Saturday, June 11, 2011

Gateway Bad Photography Saturday

I think of Lackawanna County Commissioner Mike Washo any time I travel over Scranton's Mulberry Street Bridge.

Let me back up a few decades.  Mr. Washo was always a large figure in preserving the area's architectural heritage.  After the new Mulberry Street Bridge was constructed, there was a debate over the style of lighting that would be installed.  Many favored period style lighting.  In other words, old style street lights.  Washo was against that.  He thought it would be mocking our heritage.  Old style lights wouldn't look right on a stock PennDOT design concrete beam bridge.  I agreed.

Someone, and I don't remember who, came up with an idea for multi colored tubes of light to go over the bridge, like a rainbow.  It looked expensive, at least to me, and a major maintenance problem.  It also seemed excessive.  I think "gaudy" is the word I'm looking for.

Washo loved the tube plan.

In the end, you can see what we got.  Standard street lights.  Boring.

I ran into Commissioner Washo a few weeks ago, and while we were killing time waiting for an event to start, I brought up the bridge.  Our debate raged anew and politely, like thirty years had never passed.  The Commissioner said he still has an artist's rendering of the light tubes somewhere in his collection.  I'd love to get another look at it, and possibly post it here.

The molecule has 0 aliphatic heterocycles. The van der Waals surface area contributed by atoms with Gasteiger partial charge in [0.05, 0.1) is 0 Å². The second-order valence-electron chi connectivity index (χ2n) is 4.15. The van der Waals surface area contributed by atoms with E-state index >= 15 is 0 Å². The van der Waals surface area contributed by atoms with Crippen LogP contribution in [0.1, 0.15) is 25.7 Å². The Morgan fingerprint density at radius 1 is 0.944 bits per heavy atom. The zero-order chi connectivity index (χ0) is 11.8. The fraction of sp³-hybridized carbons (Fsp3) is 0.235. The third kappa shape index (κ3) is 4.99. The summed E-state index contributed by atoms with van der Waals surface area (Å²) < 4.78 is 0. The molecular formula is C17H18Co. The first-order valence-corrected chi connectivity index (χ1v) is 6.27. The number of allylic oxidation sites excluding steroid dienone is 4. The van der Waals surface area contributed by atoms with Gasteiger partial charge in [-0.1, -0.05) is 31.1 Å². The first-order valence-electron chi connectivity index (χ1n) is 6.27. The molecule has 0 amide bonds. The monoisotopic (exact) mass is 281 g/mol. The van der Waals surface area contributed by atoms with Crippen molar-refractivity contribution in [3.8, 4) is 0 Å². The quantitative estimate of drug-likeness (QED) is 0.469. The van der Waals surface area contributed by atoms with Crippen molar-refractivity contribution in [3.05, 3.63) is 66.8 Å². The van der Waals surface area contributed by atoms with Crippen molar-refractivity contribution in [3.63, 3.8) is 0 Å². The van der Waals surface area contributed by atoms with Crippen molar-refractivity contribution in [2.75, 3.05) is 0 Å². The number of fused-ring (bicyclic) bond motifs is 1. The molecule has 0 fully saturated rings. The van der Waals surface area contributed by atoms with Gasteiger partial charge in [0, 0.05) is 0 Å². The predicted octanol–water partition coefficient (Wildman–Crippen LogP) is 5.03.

The Commissioner's point is the Mulberry Street Bridge is one of the gateways to the city.  It should make a statement.  Light tubes would have shown Scranton has become a modern city, not an old coal town.  Washo has a great point.

Above is the view coming off the bridge, heading into to downtown.  For years, there was a boarded up gas station on the right, and an empty commerical building on the left.  The gas station has been replaced with a donut shop.  Plans for development on the north side of Mulberry Street fell through.  The new building you see above the donut shop is the headquarters of a credit union.  Penn Avenue has bars and restaurants.  The neighborhood has improved. 

It could have been better.

Tomorrow, the gateway on the other side of downtown.